The relationship between work/family benefits and earnings: A test of competing predictions

Nancy Brown Johnson, Keith G. Provan

Research output: Contribution to journalArticlepeer-review

35 Scopus citations

Abstract

Using data from a random statewide telephone survey, this study examines the relationship between four specific types of work/family benefits (child care, flextime, and two types of flexible leaves) and employee earnings. The research is guided by two competing theoretical perspectives. One-compensating wage differential theory-is based on the presumed cost of the benefits, and the other is based on their potential productivity enhancing effects. Despite the prevalence of the former perspective for guiding work on the impact of job characteristics on earnings, we found limited supporting evidence. Instead, earnings more closely related to work/family benefits were likely to have a positive impact on productivity, but only among those groups that stood the most to gain. Building on the findings of this study, suggestions are made to examine further how and in what ways this important new class of benefits might affect employee earnings.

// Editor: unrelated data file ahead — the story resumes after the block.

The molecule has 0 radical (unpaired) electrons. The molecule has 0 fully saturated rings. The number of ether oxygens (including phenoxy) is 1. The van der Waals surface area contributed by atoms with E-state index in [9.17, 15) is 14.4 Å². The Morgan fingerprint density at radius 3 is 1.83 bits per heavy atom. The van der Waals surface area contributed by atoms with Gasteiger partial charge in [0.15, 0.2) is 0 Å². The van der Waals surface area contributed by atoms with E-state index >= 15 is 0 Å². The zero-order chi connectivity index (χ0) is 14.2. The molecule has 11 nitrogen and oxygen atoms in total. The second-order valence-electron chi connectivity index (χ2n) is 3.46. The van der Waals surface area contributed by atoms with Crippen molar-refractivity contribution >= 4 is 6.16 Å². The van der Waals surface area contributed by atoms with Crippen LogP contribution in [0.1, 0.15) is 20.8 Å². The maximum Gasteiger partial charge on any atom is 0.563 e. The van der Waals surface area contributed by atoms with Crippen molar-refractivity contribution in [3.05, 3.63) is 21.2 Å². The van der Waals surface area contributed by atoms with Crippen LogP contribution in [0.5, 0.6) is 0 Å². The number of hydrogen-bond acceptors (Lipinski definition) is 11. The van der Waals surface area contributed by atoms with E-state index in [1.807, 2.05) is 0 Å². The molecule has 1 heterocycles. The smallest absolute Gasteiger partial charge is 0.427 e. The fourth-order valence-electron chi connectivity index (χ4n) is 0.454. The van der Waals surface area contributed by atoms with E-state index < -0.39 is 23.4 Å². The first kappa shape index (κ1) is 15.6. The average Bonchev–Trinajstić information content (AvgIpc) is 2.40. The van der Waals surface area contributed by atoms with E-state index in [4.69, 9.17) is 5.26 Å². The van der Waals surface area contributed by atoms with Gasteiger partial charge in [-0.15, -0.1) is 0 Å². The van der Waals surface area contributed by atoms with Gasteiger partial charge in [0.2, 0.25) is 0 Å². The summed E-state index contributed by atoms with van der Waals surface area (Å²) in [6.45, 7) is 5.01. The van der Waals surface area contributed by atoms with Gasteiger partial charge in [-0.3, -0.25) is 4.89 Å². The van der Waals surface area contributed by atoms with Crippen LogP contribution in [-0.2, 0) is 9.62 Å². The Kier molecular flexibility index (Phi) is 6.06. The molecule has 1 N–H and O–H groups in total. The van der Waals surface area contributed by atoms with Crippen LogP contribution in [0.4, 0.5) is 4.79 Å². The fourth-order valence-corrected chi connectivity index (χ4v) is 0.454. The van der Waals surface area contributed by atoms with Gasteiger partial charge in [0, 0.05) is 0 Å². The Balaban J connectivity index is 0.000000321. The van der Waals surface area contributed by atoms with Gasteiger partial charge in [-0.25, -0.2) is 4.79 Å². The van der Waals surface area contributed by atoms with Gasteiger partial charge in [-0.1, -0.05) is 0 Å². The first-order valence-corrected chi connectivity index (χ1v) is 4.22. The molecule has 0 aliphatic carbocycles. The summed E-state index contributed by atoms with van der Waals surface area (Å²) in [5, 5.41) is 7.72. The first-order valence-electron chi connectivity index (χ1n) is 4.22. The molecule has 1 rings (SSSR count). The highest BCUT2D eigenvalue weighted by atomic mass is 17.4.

Original languageEnglish
Pages (from-to)571-584
Number of pages14
JournalJournal of Socio-Economics
Volume24
Issue number4
DOIs
StatePublished - 1995

ASJC Scopus subject areas

  • Economics and Econometrics

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